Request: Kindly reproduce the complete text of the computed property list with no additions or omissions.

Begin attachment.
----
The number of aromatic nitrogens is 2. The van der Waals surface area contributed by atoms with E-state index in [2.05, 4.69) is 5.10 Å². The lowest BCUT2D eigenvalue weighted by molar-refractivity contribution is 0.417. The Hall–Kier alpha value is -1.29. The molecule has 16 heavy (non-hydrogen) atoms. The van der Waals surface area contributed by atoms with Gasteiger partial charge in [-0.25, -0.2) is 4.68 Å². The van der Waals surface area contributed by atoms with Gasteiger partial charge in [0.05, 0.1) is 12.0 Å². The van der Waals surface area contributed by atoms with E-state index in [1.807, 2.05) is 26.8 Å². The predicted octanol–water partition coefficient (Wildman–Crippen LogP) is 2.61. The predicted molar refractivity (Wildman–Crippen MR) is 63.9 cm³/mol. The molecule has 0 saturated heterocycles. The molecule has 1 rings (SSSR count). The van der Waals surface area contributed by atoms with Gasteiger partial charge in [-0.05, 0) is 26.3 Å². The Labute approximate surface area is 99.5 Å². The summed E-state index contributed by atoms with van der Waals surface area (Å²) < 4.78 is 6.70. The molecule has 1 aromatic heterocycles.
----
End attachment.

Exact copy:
The number of aromatic nitrogens is 2. The van der Waals surface area contributed by atoms with E-state index in [2.05, 4.69) is 5.10 Å². The lowest BCUT2D eigenvalue weighted by molar-refractivity contribution is 0.417. The Hall–Kier alpha value is -1.29. The molecule has 16 heavy (non-hydrogen) atoms. The van der Waals surface area contributed by atoms with Gasteiger partial charge in [-0.25, -0.2) is 4.68 Å². The van der Waals surface area contributed by atoms with Gasteiger partial charge in [0.05, 0.1) is 12.0 Å². The van der Waals surface area contributed by atoms with E-state index in [1.807, 2.05) is 26.8 Å². The predicted octanol–water partition coefficient (Wildman–Crippen LogP) is 2.61. The predicted molar refractivity (Wildman–Crippen MR) is 63.9 cm³/mol. The molecule has 0 saturated heterocycles. The molecule has 1 rings (SSSR count). The van der Waals surface area contributed by atoms with Gasteiger partial charge in [-0.05, 0) is 26.3 Å². The Labute approximate surface area is 99.5 Å². The summed E-state index contributed by atoms with van der Waals surface area (Å²) < 4.78 is 6.70. The molecule has 1 aromatic heterocycles.